If your downsample is 1, that is the “best” pixel size you can get. You are exporting it at the true resolution of the original image.
If the image is at 0.5um resolution, that is what a downsample of 1 will give you. If your image has 0.29um per pixel resolution, a downsample of 1 will give you that instead. I don’t think the accuracy of a model will be improved much by subdividing pixels. Usually the limitation will be the JPEG encoding, or whatever compression was used to make the whole slide image.
" With each iteration of the file save, the JPEG artifacts compound one another, further degrading the image. On careful examination, lower quality factor JPEG images typically have an artifact of 8 × 8 pixel squares (96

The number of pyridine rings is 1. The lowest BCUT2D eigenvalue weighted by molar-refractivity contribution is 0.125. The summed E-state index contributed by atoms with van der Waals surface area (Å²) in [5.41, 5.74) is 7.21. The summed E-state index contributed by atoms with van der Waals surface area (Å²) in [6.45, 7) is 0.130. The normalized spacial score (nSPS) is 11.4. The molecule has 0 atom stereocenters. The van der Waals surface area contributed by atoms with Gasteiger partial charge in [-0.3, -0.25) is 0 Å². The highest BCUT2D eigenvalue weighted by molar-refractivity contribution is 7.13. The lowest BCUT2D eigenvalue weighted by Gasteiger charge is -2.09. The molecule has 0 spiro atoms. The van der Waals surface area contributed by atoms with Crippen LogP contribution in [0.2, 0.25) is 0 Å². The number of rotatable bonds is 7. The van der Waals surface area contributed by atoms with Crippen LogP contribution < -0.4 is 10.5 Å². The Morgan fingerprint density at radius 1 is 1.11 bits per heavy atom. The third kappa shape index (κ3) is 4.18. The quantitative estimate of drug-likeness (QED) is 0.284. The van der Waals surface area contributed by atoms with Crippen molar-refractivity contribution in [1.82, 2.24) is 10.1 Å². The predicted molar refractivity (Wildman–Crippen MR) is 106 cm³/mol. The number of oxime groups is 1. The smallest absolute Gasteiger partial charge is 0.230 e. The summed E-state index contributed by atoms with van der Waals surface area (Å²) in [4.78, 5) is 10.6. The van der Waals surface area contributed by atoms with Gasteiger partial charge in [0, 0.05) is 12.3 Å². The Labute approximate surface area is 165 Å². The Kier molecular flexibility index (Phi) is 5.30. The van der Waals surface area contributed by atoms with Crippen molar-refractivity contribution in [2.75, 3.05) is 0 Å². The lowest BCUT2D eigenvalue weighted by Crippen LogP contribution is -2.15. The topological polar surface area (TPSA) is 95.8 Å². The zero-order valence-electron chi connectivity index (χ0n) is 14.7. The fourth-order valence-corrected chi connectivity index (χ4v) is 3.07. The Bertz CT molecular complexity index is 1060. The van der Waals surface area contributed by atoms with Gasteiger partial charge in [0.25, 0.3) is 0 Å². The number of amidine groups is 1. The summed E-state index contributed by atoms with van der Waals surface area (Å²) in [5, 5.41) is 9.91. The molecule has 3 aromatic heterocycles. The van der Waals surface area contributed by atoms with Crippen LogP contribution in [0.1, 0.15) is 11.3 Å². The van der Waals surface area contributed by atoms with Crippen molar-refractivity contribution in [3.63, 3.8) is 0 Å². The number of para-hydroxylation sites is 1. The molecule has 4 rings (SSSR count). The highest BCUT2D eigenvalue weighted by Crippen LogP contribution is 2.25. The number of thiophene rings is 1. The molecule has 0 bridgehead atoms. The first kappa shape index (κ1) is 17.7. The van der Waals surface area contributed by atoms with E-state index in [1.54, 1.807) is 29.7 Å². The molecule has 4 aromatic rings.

), also known as a macroblock (see Fig. 7c
). In many cases, a more suitable alternative to JPEG is the loss-less PNG file format, although PNG does not support conversion to CYMK for printing (102
). PNG is greatly preferred over JPEG when compressing figures that have small text or fine lines, since it does not blur the edges of these small items."
Even if your final format is TIFF or PNG, if it passed through a JPG stage at some point, you will see those 8x8 blocks, which will limit the accuracy of the classifier on fine objects.
Note that JPEG compression of some sort is very common in whole slide images, despite the problems it causes, due to the file sizes.
Pixel size: If your tiles are 10um and 40 pixels on a side, that give syou a resolution of 0.25um per pixel.
This is higher than the resolution of the 299 pixels at 0.5um; those tiles are also about 150um on a side, so much larger.